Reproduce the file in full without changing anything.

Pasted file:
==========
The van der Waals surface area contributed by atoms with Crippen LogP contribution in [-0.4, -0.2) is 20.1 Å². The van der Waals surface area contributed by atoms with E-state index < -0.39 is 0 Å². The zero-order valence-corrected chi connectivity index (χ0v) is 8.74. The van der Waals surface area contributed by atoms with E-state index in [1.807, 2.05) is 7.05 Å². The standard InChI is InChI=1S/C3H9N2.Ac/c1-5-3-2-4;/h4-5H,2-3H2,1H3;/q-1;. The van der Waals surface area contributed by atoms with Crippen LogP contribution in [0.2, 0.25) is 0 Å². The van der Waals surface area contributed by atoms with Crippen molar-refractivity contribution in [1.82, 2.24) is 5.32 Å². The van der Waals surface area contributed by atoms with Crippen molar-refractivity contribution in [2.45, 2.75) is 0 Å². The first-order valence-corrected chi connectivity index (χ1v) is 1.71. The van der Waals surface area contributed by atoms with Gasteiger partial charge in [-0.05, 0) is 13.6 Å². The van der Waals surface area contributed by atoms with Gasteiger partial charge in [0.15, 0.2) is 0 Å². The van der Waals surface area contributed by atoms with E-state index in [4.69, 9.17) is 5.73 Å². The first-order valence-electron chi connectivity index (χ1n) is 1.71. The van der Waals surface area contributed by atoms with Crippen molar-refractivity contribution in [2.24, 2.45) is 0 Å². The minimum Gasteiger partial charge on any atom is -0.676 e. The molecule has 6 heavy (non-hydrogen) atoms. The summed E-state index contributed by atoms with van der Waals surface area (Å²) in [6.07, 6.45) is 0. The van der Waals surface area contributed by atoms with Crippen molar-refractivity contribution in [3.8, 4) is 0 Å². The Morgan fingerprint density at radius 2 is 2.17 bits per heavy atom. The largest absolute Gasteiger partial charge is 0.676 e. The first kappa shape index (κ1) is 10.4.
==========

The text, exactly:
The van der Waals surface area contributed by atoms with Crippen LogP contribution in [-0.4, -0.2) is 20.1 Å². The van der Waals surface area contributed by atoms with E-state index < -0.39 is 0 Å². The zero-order valence-corrected chi connectivity index (χ0v) is 8.74. The van der Waals surface area contributed by atoms with E-state index in [1.807, 2.05) is 7.05 Å². The standard InChI is InChI=1S/C3H9N2.Ac/c1-5-3-2-4;/h4-5H,2-3H2,1H3;/q-1;. The van der Waals surface area contributed by atoms with Crippen LogP contribution in [0.2, 0.25) is 0 Å². The van der Waals surface area contributed by atoms with Crippen molar-refractivity contribution in [1.82, 2.24) is 5.32 Å². The van der Waals surface area contributed by atoms with Crippen molar-refractivity contribution in [2.45, 2.75) is 0 Å². The first-order valence-corrected chi connectivity index (χ1v) is 1.71. The van der Waals surface area contributed by atoms with Gasteiger partial charge in [-0.05, 0) is 13.6 Å². The van der Waals surface area contributed by atoms with Gasteiger partial charge in [0.15, 0.2) is 0 Å². The van der Waals surface area contributed by atoms with E-state index in [4.69, 9.17) is 5.73 Å². The first-order valence-electron chi connectivity index (χ1n) is 1.71. The van der Waals surface area contributed by atoms with Crippen molar-refractivity contribution in [2.24, 2.45) is 0 Å². The minimum Gasteiger partial charge on any atom is -0.676 e. The molecule has 6 heavy (non-hydrogen) atoms. The summed E-state index contributed by atoms with van der Waals surface area (Å²) in [6.07, 6.45) is 0. The van der Waals surface area contributed by atoms with Crippen molar-refractivity contribution in [3.8, 4) is 0 Å². The Morgan fingerprint density at radius 2 is 2.17 bits per heavy atom. The largest absolute Gasteiger partial charge is 0.676 e. The first kappa shape index (κ1) is 10.4.